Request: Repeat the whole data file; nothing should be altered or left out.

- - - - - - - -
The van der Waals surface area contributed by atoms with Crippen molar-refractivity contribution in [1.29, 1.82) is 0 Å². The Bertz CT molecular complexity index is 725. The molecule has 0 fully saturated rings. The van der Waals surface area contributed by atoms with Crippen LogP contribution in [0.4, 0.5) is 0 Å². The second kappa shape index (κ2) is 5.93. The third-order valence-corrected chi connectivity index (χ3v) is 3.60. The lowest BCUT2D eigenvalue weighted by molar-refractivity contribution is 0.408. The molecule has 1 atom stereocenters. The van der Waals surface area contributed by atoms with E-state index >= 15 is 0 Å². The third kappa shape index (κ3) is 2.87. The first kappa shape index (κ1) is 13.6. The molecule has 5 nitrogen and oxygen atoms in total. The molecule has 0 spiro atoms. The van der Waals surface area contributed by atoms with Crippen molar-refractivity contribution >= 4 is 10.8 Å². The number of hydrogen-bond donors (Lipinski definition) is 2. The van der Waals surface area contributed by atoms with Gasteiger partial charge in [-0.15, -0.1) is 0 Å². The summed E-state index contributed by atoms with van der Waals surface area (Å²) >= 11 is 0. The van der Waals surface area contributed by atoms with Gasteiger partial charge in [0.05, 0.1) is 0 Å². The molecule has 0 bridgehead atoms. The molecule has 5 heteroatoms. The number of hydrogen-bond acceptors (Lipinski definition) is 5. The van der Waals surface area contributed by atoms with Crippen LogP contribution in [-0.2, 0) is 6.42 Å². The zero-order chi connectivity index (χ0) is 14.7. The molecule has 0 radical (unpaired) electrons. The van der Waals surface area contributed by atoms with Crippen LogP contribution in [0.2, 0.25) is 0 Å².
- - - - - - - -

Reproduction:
The van der Waals surface area contributed by atoms with Crippen molar-refractivity contribution in [1.29, 1.82) is 0 Å². The Bertz CT molecular complexity index is 725. The molecule has 0 fully saturated rings. The van der Waals surface area contributed by atoms with Crippen LogP contribution in [0.4, 0.5) is 0 Å². The second kappa shape index (κ2) is 5.93. The third-order valence-corrected chi connectivity index (χ3v) is 3.60. The lowest BCUT2D eigenvalue weighted by molar-refractivity contribution is 0.408. The molecule has 1 atom stereocenters. The van der Waals surface area contributed by atoms with E-state index >= 15 is 0 Å². The third kappa shape index (κ3) is 2.87. The first kappa shape index (κ1) is 13.6. The molecule has 5 nitrogen and oxygen atoms in total. The molecule has 0 spiro atoms. The van der Waals surface area contributed by atoms with Crippen molar-refractivity contribution >= 4 is 10.8 Å². The number of hydrogen-bond donors (Lipinski definition) is 2. The van der Waals surface area contributed by atoms with Gasteiger partial charge in [-0.15, -0.1) is 0 Å². The summed E-state index contributed by atoms with van der Waals surface area (Å²) >= 11 is 0. The van der Waals surface area contributed by atoms with Gasteiger partial charge in [0.05, 0.1) is 0 Å². The molecule has 0 bridgehead atoms. The molecule has 5 heteroatoms. The number of hydrogen-bond acceptors (Lipinski definition) is 5. The van der Waals surface area contributed by atoms with Crippen LogP contribution in [-0.2, 0) is 6.42 Å². The zero-order chi connectivity index (χ0) is 14.7. The molecule has 0 radical (unpaired) electrons. The van der Waals surface area contributed by atoms with Crippen LogP contribution in [0.2, 0.25) is 0 Å².